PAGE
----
A Chicken Story: The connotation: 1

chicken crossing street

A dramatic story where a brave and curious chicken questions the blind faith of society and hence saves it from ignorance and exploitation. True, that certainly would be the summary of the articles formerly presented. But within lies an analysis of what we call in modern years, religion. Here I dismantle the story down to its essence.

The creation of religion by beings developing an understanding of their surroundings: Just as the ‘prophet’ came up with an explanation for not stopping when you’re crossing the street, once upon a time people, human beings, did not understand their surroundings. When lightning flashed or thunder sounded, they did not know the cause, a virtue called ignorance. When people murdered,pillaged or raped, they knew instinctively deep inside that something was wrong, but not why. Again, the cause is ignorance, since people did not understand psychology, that morals are written into our genes. Not so much that  we hold others before our needs, but not so less that we completely disregard them.

One more factor was laws. At the time, countries were small and unstable. The laws of one ruler today may not be the same tomorrow. If people were told to stop fighting, they saw no cause. This was the same case with countries: Peace would be an impossibility in such unstable times.Rulers and advisers knew this. They needed something to hold the people together, something that no one would question. They needed something similar to discipline in the military: Something that would prevent the thought of mutiny from even forming in their minds.

The first two factors can be made into one: Ignorance, or better put, cognital dissonance. People cannot easily handle uncertainty. If a doubt forms in their minds, it must be cleared soon or forgotten. The latter would not be possible in most cases like in science and morals, and security. One had to know who one’s tribe was, and who was his enemy. It was vital to survival.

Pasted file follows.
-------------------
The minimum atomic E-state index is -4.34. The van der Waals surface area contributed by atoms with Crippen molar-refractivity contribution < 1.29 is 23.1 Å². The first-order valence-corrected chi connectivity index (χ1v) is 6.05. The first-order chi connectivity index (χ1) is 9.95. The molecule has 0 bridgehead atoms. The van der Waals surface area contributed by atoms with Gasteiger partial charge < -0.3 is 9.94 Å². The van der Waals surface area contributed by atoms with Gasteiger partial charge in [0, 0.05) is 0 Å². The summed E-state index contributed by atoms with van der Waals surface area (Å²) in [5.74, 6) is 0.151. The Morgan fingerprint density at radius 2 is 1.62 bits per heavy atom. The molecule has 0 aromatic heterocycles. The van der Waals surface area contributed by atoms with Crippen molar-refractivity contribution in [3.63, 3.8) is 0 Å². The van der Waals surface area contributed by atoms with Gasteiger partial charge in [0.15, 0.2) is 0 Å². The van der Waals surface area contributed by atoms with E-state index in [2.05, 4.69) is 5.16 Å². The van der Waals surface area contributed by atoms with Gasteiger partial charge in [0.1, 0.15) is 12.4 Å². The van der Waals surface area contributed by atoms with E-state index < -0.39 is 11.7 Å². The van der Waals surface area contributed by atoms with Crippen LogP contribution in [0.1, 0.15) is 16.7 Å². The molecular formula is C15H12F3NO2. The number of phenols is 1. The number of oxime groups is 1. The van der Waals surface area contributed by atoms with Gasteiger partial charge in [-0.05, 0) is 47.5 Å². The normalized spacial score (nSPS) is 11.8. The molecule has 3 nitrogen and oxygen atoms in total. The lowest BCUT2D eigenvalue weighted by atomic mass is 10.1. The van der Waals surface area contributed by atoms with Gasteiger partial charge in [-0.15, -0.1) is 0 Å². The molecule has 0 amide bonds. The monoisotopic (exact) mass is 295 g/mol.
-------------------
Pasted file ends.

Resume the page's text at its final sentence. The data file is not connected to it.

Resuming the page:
So, when science lacked the answers, the people had to find a new source: Religion. The idea of an almighty who judges you based on your behavior, holds you fast to your moral code, defines tribe hierarchy, and ALSO affects the universe through the mediums we were yet to understand proved quite convenient. People would now obey laws, have a social hierarchy, and have an ‘understanding’ of the universe, logically flawed though it may be. Often, the fundamental laws of a religion, and its ‘explanation’ of the universe would be based on the state of society during the time of its birth. Examples, you ask?

Consider these three properties of proper, undiluted Christianity.

The idea of requiring biblical study to be eligible for marriage.

The idea that children must be raised to never question their parents.

The idea that marriage should stay within the subgroup.

What is common between them? They ensure that Christianity would be passed on generation to generation, and would never be questioned. The hierarchy of royalty above land lords above peasants and so on would be maintained This was important to the Roman empire, because spread of Christianity would ensure their hold on conquered people.

Move on to Islam. Consider these:

The rule that a husband may have up to five wives as long as they consent. This rule came up during the Arab wars. It was a time when men went off to war, and women were widowed in the thousands. Since women had few (Or no) avenues of employment at the time (Again due to religion), men were required to consent to looking after more than one woman, leading to polygamy.

Another rule forbids Islamic women from marrying men of other religions, while permitting Islamic men to do so. The underlying logic being that, in that day and age, male dominance would ensure the man’s views would guide the family.

These are political traits, meant to ensure survival of a religion. Now move on to preventing cognital dissonance.

The view that the world is the centre of the universe, or rather the solar system since that was the extent of the known universe at the time, is a good example.

The view that the universe was created by ‘God’ Shiva through his celestial dance in Hinduism is another example.

Both of these claims have been refuted by science so far, but their purpose is evident. For a man to believe and follow laws made by another may be difficult. But what if the laws were said to be created by a supreme all-knowing, kind but vengeful, loving but torturous being who could reduce all you stand for to nothing?

Obvious, really.

The chickens made their God for hierarchy, a farce of knowledge and to justify morals. Well, so did we.

 

 

 

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